It is my hope that the Boy Erased film continues the project of my memoir. By telling my story, we want to give words of solidarity to those who have experienced conversion therapy. But equally important to our project is the question of how this kind of bigotry can be perpetuated by people who, at their core, love one another. We hope to provide some context for viewers to understand that these kinds of social injustices aren't always carried out by monsters, but by people close to us, tragic figures whose decency is often outstripped by their actions. "I want to convince your father what he did was wrong," Joel said to me on the ride back to the airport. "And I want to do it in a language he and others like him might understand."

A Note from Director Joel Edgerton

I first met Garrard Conley at a Brooklyn café on a cold afternoon in February 2017. Since that first day, the goal of this film has always been to bring raise awareness about the harmful effects of conversion therapy and to give Garrard's personal story its true justice on screen.

As a child, my greatest fears and foundations for my early nightmares was any situation that took away my freedom: War, prison, cults, alien abduction or being separated from my parents. These prospects also became the foundation for my simple prayers as a young boy introduced to Catholicism.

As a film watcher and maker, these stories still strike their chord in me. That fear of loss of freedom was the thing that drew me to Boy Erased when my producer Kerry Kohansky-Roberts suggested I read it. And sure enough, it was all there - but there was something more. That something more made me want to take on Garrard's story and bring it to the screen.

His story of injustice, this memoir that laid out the catalogued his loss of freedom, the judgments he faced, and his struggle for acceptance was infused with so much love, the pain that came from deep love, and a great confusion. The very real life drama that exists when people's agendas are completely opposed and confused. And, yet, among it all an incredible predicament lay at its center… no-one who opposed Garrard was trying to be a bad person. Everyone believed they were doing the right thing.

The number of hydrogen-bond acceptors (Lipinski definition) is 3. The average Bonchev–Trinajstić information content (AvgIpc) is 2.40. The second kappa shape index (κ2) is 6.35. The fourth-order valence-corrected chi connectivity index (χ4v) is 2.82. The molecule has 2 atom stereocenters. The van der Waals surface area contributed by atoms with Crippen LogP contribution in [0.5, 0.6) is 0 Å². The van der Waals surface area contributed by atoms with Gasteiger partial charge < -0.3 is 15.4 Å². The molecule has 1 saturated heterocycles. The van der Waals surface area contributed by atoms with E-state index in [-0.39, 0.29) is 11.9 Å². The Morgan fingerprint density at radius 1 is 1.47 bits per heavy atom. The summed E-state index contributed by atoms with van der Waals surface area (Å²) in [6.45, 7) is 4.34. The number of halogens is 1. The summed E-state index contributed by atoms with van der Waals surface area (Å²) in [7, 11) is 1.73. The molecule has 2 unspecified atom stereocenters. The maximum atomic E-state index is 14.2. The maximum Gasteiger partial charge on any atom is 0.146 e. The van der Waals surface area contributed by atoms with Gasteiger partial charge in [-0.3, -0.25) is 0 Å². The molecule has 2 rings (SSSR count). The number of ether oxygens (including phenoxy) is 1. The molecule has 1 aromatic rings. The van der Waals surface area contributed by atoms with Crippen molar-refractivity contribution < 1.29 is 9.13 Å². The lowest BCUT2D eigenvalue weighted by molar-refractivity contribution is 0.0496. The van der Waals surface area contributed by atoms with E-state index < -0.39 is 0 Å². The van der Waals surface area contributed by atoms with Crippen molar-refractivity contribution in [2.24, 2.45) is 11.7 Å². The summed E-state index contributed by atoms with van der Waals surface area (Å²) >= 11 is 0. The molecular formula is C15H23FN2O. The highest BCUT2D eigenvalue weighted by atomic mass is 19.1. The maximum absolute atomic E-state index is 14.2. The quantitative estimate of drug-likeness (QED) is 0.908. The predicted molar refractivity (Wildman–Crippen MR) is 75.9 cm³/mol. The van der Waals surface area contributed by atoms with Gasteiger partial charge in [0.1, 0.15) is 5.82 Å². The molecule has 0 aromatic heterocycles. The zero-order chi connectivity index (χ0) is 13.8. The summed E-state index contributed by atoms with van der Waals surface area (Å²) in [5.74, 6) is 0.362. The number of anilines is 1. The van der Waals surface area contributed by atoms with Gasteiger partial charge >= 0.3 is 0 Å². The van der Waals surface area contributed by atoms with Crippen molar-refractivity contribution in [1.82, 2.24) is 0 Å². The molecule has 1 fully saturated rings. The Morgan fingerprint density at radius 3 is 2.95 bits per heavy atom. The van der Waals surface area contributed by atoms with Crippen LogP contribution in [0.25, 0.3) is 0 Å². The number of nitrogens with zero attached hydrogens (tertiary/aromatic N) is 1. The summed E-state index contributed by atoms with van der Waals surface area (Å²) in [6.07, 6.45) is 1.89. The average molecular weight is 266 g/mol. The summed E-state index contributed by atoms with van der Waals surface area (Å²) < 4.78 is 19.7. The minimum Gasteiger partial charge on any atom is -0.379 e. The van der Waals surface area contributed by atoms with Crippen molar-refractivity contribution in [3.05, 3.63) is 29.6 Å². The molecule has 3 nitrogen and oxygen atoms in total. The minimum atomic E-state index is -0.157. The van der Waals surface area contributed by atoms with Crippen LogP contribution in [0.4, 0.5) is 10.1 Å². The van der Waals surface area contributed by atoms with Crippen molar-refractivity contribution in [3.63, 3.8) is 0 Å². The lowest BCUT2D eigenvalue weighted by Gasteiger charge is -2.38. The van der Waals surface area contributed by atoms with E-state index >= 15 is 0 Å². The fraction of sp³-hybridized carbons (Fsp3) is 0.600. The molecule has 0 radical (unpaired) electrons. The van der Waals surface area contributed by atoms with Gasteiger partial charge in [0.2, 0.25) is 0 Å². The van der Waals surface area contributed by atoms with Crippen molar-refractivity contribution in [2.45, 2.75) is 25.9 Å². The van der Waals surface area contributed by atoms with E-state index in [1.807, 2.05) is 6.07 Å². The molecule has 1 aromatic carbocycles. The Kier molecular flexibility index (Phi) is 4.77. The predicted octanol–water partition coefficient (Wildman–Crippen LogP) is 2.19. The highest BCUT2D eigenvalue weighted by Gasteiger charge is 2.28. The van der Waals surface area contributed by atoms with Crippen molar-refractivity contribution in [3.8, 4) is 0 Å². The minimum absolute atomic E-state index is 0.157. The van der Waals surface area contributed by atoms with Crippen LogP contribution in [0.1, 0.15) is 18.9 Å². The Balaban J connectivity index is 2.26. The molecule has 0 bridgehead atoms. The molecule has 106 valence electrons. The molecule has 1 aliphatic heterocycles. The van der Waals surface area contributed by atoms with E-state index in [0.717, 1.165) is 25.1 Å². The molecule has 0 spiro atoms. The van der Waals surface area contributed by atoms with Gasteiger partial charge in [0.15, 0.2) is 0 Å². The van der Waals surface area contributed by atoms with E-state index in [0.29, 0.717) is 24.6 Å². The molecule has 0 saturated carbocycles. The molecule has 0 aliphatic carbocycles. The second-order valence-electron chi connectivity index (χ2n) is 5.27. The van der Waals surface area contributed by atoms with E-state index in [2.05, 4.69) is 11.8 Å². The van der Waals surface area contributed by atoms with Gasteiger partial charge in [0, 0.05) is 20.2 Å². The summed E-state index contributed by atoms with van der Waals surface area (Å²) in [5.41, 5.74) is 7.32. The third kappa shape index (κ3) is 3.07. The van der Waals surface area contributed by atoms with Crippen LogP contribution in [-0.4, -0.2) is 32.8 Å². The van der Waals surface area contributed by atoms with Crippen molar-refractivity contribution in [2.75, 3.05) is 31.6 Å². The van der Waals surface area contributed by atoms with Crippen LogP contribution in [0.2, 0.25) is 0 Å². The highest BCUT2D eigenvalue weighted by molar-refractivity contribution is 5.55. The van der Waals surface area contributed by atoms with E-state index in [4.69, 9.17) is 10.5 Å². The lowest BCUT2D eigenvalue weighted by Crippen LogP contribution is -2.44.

So, driven to visualize Garrard's story I tasked myself with honoring it truthfully. I was determined to take into consideration every characters position and beliefs. No painting people as villains where they were not. It felt too easy and dishonest. No doubt, given the events framed in Boy Erased certain days were going to be difficult and emotional for cast and crew but it was important for us to stay in the space of honesty and its truth. The journey would be worth it because, ultimately, Garrard's real life story landed in a place of hope. Foremost was his own evolution and drive to forge his own identity and future, despite opposition… and as a result, those around him were forced to face an evolution in a positive direction. He in his own right has converted opinion. As part of my early interior world as mentioned above, it made sense that One Flew Over the Cuckoos Nest became one of my favorite films. Interesting to note that while the film was made in '75, the book was written in 62, five years before the banning of lobotomies in the United States. That novel, like Garrard's memoir was shining a light on questionable practices. We have made the film at a time when the unsanctioned practice of conversion therapy still exists across the country.

If we do our job with this movie, we have the chance to create a bigger discussion about something that needs awareness. Conversion therapy, in general, takes many different forms. It's in hundreds of different countries. There are many different iterations of it. Some of them are religious-based, some secular. Some of them combine psychotherapy. The one constant in all of this is that conversion therapy is incredibly harmful.

But like all prison stories and institution films, at its core, it is about the desire to be free. For freedom itself in all forms is about acceptance. It's not just for those that have been exposed to conversion therapy in their life but also their families. I hope that this message really resonates with parents who are dealing with their own problems of acceptance towards their children. Sexuality is not a choice or something that can be fixed or learned, fortunately acceptance is something that can.